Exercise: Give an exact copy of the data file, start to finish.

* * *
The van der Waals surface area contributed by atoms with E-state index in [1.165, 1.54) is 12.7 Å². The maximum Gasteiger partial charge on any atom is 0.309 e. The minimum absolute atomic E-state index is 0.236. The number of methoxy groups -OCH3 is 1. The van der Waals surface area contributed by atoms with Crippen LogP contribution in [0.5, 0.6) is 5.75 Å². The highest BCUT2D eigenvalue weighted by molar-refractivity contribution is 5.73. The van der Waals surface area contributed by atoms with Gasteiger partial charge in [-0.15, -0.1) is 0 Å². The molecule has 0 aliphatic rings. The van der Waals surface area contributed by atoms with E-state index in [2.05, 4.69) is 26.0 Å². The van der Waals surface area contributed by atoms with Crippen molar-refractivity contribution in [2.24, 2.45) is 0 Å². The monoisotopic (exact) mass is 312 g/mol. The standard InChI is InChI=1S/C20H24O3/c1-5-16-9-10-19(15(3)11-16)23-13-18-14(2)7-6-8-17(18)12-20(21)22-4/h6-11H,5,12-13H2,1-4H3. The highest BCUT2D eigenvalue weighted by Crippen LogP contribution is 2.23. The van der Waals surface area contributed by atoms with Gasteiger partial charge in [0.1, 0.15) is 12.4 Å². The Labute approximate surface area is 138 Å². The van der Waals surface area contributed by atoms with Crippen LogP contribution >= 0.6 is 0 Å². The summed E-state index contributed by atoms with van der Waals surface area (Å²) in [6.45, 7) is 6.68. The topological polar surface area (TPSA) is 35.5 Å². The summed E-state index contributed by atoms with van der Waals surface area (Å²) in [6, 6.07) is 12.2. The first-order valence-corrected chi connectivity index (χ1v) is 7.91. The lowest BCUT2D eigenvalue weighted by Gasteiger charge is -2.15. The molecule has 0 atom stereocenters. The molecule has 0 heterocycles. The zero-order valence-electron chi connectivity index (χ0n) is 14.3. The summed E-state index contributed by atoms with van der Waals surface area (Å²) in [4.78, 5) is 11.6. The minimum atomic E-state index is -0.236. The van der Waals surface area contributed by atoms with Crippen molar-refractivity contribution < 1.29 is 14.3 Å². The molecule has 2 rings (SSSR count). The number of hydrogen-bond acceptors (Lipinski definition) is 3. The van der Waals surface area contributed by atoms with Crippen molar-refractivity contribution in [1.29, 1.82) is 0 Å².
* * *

The van der Waals surface area contributed by atoms with E-state index in [1.165, 1.54) is 12.7 Å². The maximum Gasteiger partial charge on any atom is 0.309 e. The minimum absolute atomic E-state index is 0.236. The number of methoxy groups -OCH3 is 1. The van der Waals surface area contributed by atoms with Crippen LogP contribution in [0.5, 0.6) is 5.75 Å². The highest BCUT2D eigenvalue weighted by molar-refractivity contribution is 5.73. The van der Waals surface area contributed by atoms with Gasteiger partial charge in [-0.15, -0.1) is 0 Å². The molecule has 0 aliphatic rings. The van der Waals surface area contributed by atoms with E-state index in [2.05, 4.69) is 26.0 Å². The van der Waals surface area contributed by atoms with Crippen molar-refractivity contribution in [2.24, 2.45) is 0 Å². The monoisotopic (exact) mass is 312 g/mol. The standard InChI is InChI=1S/C20H24O3/c1-5-16-9-10-19(15(3)11-16)23-13-18-14(2)7-6-8-17(18)12-20(21)22-4/h6-11H,5,12-13H2,1-4H3. The highest BCUT2D eigenvalue weighted by Crippen LogP contribution is 2.23. The van der Waals surface area contributed by atoms with Gasteiger partial charge in [0.1, 0.15) is 12.4 Å². The Labute approximate surface area is 138 Å². The van der Waals surface area contributed by atoms with Crippen LogP contribution >= 0.6 is 0 Å². The summed E-state index contributed by atoms with van der Waals surface area (Å²) in [6.45, 7) is 6.68. The topological polar surface area (TPSA) is 35.5 Å². The summed E-state index contributed by atoms with van der Waals surface area (Å²) in [6, 6.07) is 12.2. The first-order valence-corrected chi connectivity index (χ1v) is 7.91. The lowest BCUT2D eigenvalue weighted by Gasteiger charge is -2.15. The molecule has 0 atom stereocenters. The molecule has 0 heterocycles. The zero-order valence-electron chi connectivity index (χ0n) is 14.3. The summed E-state index contributed by atoms with van der Waals surface area (Å²) in [4.78, 5) is 11.6. The minimum atomic E-state index is -0.236. The van der Waals surface area contributed by atoms with Crippen molar-refractivity contribution < 1.29 is 14.3 Å². The molecule has 2 rings (SSSR count). The number of hydrogen-bond acceptors (Lipinski definition) is 3. The van der Waals surface area contributed by atoms with Crippen molar-refractivity contribution in [1.29, 1.82) is 0 Å².